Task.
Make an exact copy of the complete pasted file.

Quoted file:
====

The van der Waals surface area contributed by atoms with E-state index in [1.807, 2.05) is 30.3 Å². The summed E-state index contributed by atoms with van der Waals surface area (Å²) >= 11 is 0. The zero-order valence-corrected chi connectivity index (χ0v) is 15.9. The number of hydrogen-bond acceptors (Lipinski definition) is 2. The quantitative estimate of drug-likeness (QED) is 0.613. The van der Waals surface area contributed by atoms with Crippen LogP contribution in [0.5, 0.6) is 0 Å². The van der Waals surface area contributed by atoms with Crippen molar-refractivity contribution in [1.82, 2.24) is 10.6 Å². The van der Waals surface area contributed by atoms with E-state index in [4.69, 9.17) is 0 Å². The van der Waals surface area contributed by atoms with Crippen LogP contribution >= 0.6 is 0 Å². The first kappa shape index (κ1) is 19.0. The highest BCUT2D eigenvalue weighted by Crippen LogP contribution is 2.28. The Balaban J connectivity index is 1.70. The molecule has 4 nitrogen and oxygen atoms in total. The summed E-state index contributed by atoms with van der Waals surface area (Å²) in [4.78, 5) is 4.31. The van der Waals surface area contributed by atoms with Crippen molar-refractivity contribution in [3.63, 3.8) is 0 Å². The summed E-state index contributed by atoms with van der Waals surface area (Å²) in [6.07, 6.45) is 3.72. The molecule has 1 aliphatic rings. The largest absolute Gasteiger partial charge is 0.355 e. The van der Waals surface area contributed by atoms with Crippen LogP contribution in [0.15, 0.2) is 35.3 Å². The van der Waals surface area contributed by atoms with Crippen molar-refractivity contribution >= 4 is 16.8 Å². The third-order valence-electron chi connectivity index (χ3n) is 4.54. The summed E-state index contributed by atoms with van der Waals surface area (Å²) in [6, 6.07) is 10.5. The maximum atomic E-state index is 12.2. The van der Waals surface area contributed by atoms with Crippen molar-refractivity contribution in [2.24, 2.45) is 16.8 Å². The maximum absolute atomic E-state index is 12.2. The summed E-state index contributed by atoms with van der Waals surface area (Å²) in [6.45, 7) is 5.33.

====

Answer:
The van der Waals surface area contributed by atoms with E-state index in [1.807, 2.05) is 30.3 Å². The summed E-state index contributed by atoms with van der Waals surface area (Å²) >= 11 is 0. The zero-order valence-corrected chi connectivity index (χ0v) is 15.9. The number of hydrogen-bond acceptors (Lipinski definition) is 2. The quantitative estimate of drug-likeness (QED) is 0.613. The van der Waals surface area contributed by atoms with Crippen LogP contribution in [0.5, 0.6) is 0 Å². The van der Waals surface area contributed by atoms with Crippen molar-refractivity contribution in [1.82, 2.24) is 10.6 Å². The van der Waals surface area contributed by atoms with E-state index in [4.69, 9.17) is 0 Å². The van der Waals surface area contributed by atoms with Crippen LogP contribution >= 0.6 is 0 Å². The first kappa shape index (κ1) is 19.0. The highest BCUT2D eigenvalue weighted by Crippen LogP contribution is 2.28. The Balaban J connectivity index is 1.70. The molecule has 4 nitrogen and oxygen atoms in total. The summed E-state index contributed by atoms with van der Waals surface area (Å²) in [4.78, 5) is 4.31. The van der Waals surface area contributed by atoms with Crippen molar-refractivity contribution in [3.63, 3.8) is 0 Å². The summed E-state index contributed by atoms with van der Waals surface area (Å²) in [6.07, 6.45) is 3.72. The molecule has 1 aliphatic rings. The largest absolute Gasteiger partial charge is 0.355 e. The van der Waals surface area contributed by atoms with Crippen LogP contribution in [0.15, 0.2) is 35.3 Å². The van der Waals surface area contributed by atoms with Crippen molar-refractivity contribution >= 4 is 16.8 Å². The third-order valence-electron chi connectivity index (χ3n) is 4.54. The summed E-state index contributed by atoms with van der Waals surface area (Å²) in [6, 6.07) is 10.5. The maximum atomic E-state index is 12.2. The van der Waals surface area contributed by atoms with Crippen molar-refractivity contribution in [2.24, 2.45) is 16.8 Å². The maximum absolute atomic E-state index is 12.2. The summed E-state index contributed by atoms with van der Waals surface area (Å²) in [6.45, 7) is 5.33.